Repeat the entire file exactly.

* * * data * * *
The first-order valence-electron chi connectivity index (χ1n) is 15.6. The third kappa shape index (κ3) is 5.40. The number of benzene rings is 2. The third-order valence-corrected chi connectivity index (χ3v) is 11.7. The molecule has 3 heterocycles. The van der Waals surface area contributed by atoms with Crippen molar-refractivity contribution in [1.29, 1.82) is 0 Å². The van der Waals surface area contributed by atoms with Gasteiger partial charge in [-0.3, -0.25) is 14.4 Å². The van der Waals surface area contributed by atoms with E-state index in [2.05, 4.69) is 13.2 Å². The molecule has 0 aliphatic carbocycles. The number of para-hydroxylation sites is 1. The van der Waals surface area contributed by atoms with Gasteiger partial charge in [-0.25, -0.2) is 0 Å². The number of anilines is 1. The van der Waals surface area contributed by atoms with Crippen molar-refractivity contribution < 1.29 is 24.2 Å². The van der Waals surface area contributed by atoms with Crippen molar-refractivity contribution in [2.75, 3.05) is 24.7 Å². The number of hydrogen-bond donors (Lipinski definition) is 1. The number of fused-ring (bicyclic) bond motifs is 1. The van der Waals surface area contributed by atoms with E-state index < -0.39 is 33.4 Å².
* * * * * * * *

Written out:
The first-order valence-electron chi connectivity index (χ1n) is 15.6. The third kappa shape index (κ3) is 5.40. The number of benzene rings is 2. The third-order valence-corrected chi connectivity index (χ3v) is 11.7. The molecule has 3 heterocycles. The van der Waals surface area contributed by atoms with Crippen molar-refractivity contribution in [1.29, 1.82) is 0 Å². The van der Waals surface area contributed by atoms with Gasteiger partial charge in [-0.3, -0.25) is 14.4 Å². The van der Waals surface area contributed by atoms with E-state index in [2.05, 4.69) is 13.2 Å². The molecule has 0 aliphatic carbocycles. The number of para-hydroxylation sites is 1. The van der Waals surface area contributed by atoms with Gasteiger partial charge in [-0.25, -0.2) is 0 Å². The number of anilines is 1. The van der Waals surface area contributed by atoms with Crippen molar-refractivity contribution < 1.29 is 24.2 Å². The van der Waals surface area contributed by atoms with Crippen molar-refractivity contribution in [2.75, 3.05) is 24.7 Å². The number of hydrogen-bond donors (Lipinski definition) is 1. The number of fused-ring (bicyclic) bond motifs is 1. The van der Waals surface area contributed by atoms with E-state index < -0.39 is 33.4 Å².